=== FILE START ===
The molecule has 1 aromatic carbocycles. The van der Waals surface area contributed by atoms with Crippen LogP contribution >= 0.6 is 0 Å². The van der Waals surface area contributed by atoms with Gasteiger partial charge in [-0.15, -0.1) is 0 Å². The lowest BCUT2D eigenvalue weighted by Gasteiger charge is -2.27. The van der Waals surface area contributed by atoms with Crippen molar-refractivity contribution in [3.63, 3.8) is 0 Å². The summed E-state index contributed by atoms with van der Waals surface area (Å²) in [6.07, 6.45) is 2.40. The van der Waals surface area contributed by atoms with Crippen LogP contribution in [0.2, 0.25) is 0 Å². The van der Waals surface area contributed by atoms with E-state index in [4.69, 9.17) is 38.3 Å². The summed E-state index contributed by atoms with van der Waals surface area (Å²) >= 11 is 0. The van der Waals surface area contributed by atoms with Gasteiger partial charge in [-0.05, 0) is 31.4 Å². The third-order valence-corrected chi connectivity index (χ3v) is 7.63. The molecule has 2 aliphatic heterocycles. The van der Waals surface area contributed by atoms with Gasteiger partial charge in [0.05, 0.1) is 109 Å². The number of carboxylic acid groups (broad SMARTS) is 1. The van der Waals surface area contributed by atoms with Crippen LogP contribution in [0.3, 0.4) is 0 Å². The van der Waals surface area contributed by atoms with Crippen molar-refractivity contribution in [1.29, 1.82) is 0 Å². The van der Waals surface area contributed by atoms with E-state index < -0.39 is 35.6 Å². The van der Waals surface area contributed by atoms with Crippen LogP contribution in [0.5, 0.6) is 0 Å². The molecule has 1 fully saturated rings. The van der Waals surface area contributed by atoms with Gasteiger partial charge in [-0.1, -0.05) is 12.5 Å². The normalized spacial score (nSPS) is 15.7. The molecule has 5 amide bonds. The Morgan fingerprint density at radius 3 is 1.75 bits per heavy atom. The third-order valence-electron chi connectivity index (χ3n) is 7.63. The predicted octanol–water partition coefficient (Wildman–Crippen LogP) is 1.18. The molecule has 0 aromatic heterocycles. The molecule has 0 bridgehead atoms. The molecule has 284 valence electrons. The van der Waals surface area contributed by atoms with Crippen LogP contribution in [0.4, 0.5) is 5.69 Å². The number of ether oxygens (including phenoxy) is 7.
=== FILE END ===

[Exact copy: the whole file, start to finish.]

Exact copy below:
The molecule has 1 aromatic carbocycles. The van der Waals surface area contributed by atoms with Crippen LogP contribution >= 0.6 is 0 Å². The van der Waals surface area contributed by atoms with Gasteiger partial charge in [-0.15, -0.1) is 0 Å². The lowest BCUT2D eigenvalue weighted by Gasteiger charge is -2.27. The van der Waals surface area contributed by atoms with Crippen molar-refractivity contribution in [3.63, 3.8) is 0 Å². The summed E-state index contributed by atoms with van der Waals surface area (Å²) in [6.07, 6.45) is 2.40. The van der Waals surface area contributed by atoms with Crippen LogP contribution in [0.2, 0.25) is 0 Å². The van der Waals surface area contributed by atoms with E-state index in [4.69, 9.17) is 38.3 Å². The summed E-state index contributed by atoms with van der Waals surface area (Å²) >= 11 is 0. The van der Waals surface area contributed by atoms with Gasteiger partial charge in [-0.05, 0) is 31.4 Å². The third-order valence-corrected chi connectivity index (χ3v) is 7.63. The molecule has 2 aliphatic heterocycles. The van der Waals surface area contributed by atoms with Gasteiger partial charge in [0.05, 0.1) is 109 Å². The number of carboxylic acid groups (broad SMARTS) is 1. The van der Waals surface area contributed by atoms with Crippen LogP contribution in [0.3, 0.4) is 0 Å². The van der Waals surface area contributed by atoms with Crippen molar-refractivity contribution in [1.29, 1.82) is 0 Å². The van der Waals surface area contributed by atoms with E-state index < -0.39 is 35.6 Å². The van der Waals surface area contributed by atoms with Crippen LogP contribution in [0.5, 0.6) is 0 Å². The molecule has 1 fully saturated rings. The van der Waals surface area contributed by atoms with Gasteiger partial charge in [-0.1, -0.05) is 12.5 Å². The normalized spacial score (nSPS) is 15.7. The molecule has 5 amide bonds. The Morgan fingerprint density at radius 3 is 1.75 bits per heavy atom. The third-order valence-electron chi connectivity index (χ3n) is 7.63. The predicted octanol–water partition coefficient (Wildman–Crippen LogP) is 1.18. The molecule has 0 aromatic heterocycles. The molecule has 0 bridgehead atoms. The molecule has 284 valence electrons. The van der Waals surface area contributed by atoms with Crippen LogP contribution in [0.4, 0.5) is 5.69 Å². The number of ether oxygens (including phenoxy) is 7.